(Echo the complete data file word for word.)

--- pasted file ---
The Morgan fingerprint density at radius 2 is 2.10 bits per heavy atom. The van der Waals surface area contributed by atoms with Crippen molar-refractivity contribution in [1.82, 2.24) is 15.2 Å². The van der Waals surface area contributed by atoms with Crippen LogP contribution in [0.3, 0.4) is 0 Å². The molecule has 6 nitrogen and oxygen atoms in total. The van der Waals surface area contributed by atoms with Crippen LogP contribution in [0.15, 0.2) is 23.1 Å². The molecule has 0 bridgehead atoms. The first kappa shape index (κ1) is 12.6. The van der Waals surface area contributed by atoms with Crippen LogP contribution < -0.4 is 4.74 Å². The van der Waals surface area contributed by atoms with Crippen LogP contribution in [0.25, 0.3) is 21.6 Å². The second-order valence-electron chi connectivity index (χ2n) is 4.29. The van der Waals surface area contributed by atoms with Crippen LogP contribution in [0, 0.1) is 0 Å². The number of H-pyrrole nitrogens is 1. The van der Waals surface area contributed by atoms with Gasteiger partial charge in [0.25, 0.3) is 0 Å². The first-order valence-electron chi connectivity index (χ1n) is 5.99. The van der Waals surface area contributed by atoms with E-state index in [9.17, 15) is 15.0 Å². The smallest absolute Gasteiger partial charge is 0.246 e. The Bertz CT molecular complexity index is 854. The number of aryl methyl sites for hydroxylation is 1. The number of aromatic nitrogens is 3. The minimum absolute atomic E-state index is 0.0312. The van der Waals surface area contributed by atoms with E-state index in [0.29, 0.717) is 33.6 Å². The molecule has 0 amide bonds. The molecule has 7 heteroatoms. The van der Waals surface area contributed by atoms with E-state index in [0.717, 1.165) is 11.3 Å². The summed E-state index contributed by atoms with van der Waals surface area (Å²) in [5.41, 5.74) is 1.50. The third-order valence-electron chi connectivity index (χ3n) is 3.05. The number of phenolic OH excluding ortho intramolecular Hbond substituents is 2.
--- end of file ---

The Morgan fingerprint density at radius 2 is 2.10 bits per heavy atom. The van der Waals surface area contributed by atoms with Crippen molar-refractivity contribution in [1.82, 2.24) is 15.2 Å². The van der Waals surface area contributed by atoms with Crippen LogP contribution in [0.3, 0.4) is 0 Å². The molecule has 6 nitrogen and oxygen atoms in total. The van der Waals surface area contributed by atoms with Crippen LogP contribution in [0.15, 0.2) is 23.1 Å². The molecule has 0 bridgehead atoms. The first kappa shape index (κ1) is 12.6. The van der Waals surface area contributed by atoms with Crippen LogP contribution < -0.4 is 4.74 Å². The van der Waals surface area contributed by atoms with Crippen LogP contribution in [0.25, 0.3) is 21.6 Å². The second-order valence-electron chi connectivity index (χ2n) is 4.29. The van der Waals surface area contributed by atoms with Crippen LogP contribution in [0, 0.1) is 0 Å². The number of H-pyrrole nitrogens is 1. The van der Waals surface area contributed by atoms with Gasteiger partial charge in [0.25, 0.3) is 0 Å². The first-order valence-electron chi connectivity index (χ1n) is 5.99. The van der Waals surface area contributed by atoms with E-state index in [9.17, 15) is 15.0 Å². The smallest absolute Gasteiger partial charge is 0.246 e. The Bertz CT molecular complexity index is 854. The number of aryl methyl sites for hydroxylation is 1. The number of aromatic nitrogens is 3. The minimum absolute atomic E-state index is 0.0312. The van der Waals surface area contributed by atoms with E-state index in [0.29, 0.717) is 33.6 Å². The molecule has 0 amide bonds. The molecule has 7 heteroatoms. The van der Waals surface area contributed by atoms with E-state index in [0.717, 1.165) is 11.3 Å². The summed E-state index contributed by atoms with van der Waals surface area (Å²) in [5.41, 5.74) is 1.50. The third-order valence-electron chi connectivity index (χ3n) is 3.05. The number of phenolic OH excluding ortho intramolecular Hbond substituents is 2.